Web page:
To mask or not to mask?
Updated: Oct 5, 2020
Now I am going to be really transparent here, and admit that my recent decision to begin wearing a fabric face mask didn’t actually stem from personal concern over the virus, but from societal pressure to don one. Here in London, I had quickly gone from the majority to the minority in terms of not wearing one, and with that came some uneasy and uncomfortable feelings (and looks), especially when in places like the grocery store. I have been strictly adhering to the #stayhome, #physicaldistancing and hand washing guidelines imposed in the United Kingdom, and to be honest I thought that was enough. I never thought I would be going that step further and wearing a mask. But if my choice to wear a face covering was significantly driven by societal pressure, what other reasons might be guiding people's decisions to wear, or not to wear a face mask, and what about some of the psychology behind this rather humble piece of PPE.
Wearing a face mask has become mandatory in some countries, to be worn by individuals when they leave their homes, and in particular when they enter more confined spaces like shops or on public transport. While in other countries (like the UK) it is merely a recommendation.
When people are told to do something, regardless of the reasons, the natural response is some form of rebellion - think about the common example of telling someone not to push that big red button… uh oh, too late. They pushed it. Why is this?
In a nutshell, we humans are in many ways predisposed to resist being controlled. We pursue things for our own interest, so naturally we will combat anything that may stop us from achieving this. So some individuals may feel that being told to wear something specific like a mask is putting a limit on their freedom.
We have heard it before, there is a real interconnected relationship between clothing, mind and body, and enclothed cognition provides supports for this.
When considering face masks, we may associate these with feelings of fear and vulnerability. Wearing one may be viewed as an admission of fear, not only to ourselves but also to the outside world. I mean is there a better a symbol of this pandemic than the face mask?
Having to accept a new normal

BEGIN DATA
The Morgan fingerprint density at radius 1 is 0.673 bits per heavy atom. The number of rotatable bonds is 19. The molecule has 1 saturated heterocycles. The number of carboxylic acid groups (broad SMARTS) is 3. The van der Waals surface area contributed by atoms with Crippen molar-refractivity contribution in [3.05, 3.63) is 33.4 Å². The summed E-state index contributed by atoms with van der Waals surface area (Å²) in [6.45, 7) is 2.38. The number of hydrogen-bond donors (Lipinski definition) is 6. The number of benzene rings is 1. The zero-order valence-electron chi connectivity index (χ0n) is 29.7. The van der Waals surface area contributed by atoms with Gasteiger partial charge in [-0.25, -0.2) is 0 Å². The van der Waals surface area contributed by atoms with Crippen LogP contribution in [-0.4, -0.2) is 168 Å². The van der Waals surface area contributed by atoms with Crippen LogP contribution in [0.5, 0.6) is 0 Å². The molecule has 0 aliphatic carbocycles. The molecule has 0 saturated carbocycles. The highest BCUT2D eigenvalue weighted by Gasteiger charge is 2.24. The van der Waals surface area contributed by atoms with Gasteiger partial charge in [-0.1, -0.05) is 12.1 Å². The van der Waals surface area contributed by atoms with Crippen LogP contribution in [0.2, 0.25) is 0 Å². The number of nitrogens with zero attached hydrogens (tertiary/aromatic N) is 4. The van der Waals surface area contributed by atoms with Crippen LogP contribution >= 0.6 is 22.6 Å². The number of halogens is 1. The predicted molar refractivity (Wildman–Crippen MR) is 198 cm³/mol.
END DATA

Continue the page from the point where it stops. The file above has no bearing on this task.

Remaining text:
The idea of everyone wearing masks may represent the loss of the old way of life, and having to accept this new normal. We may have seen snippets of countries slowly relaxing their lockdown guidance and beginning their return to the new “normal”. This may include things like going out to coffee, sitting apart, and being served by waitstaff in face masks. This may be hard to accept.
Facial expression is universal, playing a key role in communication, and conveying emotion.
The importance of the face during conversations can be supported by the discovery of mirror neurons, which basically indicate that when you observe someone perform an action (or express an emotion), your brain responds similarly by firing the same neurons associated with that action. For example, when we see someone smile or frown, part of our own brain reacts, smiling or frowning also. The wearing of face masks makes this process harder as your cues are limited.
Therefore, paralinguistic communication has never been more important.
An example of adapting to this limitation is the mask created by Ashley Lawrence, of Eastern Kentucky University, who is studying deaf and hard of hearing education, and the development of a mask featuring a clear panel over the mouth for the deaf, or hearing impaired, who have more of a reliance on lip and facial cues.
Identity and self expression
I have written before about our clothing choices being an expression of our self and our identity, and how we choose to present ourselves to the outside world. The same could definitely be said for masks.
They aren’t going anywhere any time soon. So it's only a matter of time (if they haven't already) before they simply slip into the category of mainstream “accessory”, considered alongside jewellery, hats, bags and socks. With this comes the potential to choose from different options to accomodate our outfits for the day, expressing our personalities, and style - just like any other accessory. There are already an abundance of different patterns, colours, and even styles out there (even ones up for personalising).
The decision to wear, or not wear a mask, within the United States of America is in some instances a political statement - an “us verses them” mentality. Those choosing to wear a mask may be associated with the political left, viewing the pandemic as a legitimate threat, while those without a face covering are often linked to the right, following President Donald Trump's example to not wear a face mask and the downplaying of the seriousness of the Coronavirus.
The face mask has also been adopted as a type of message board and form of political activism, displaying messages such as "Vote".
What have been your experiences with face masks and coverings where you are?
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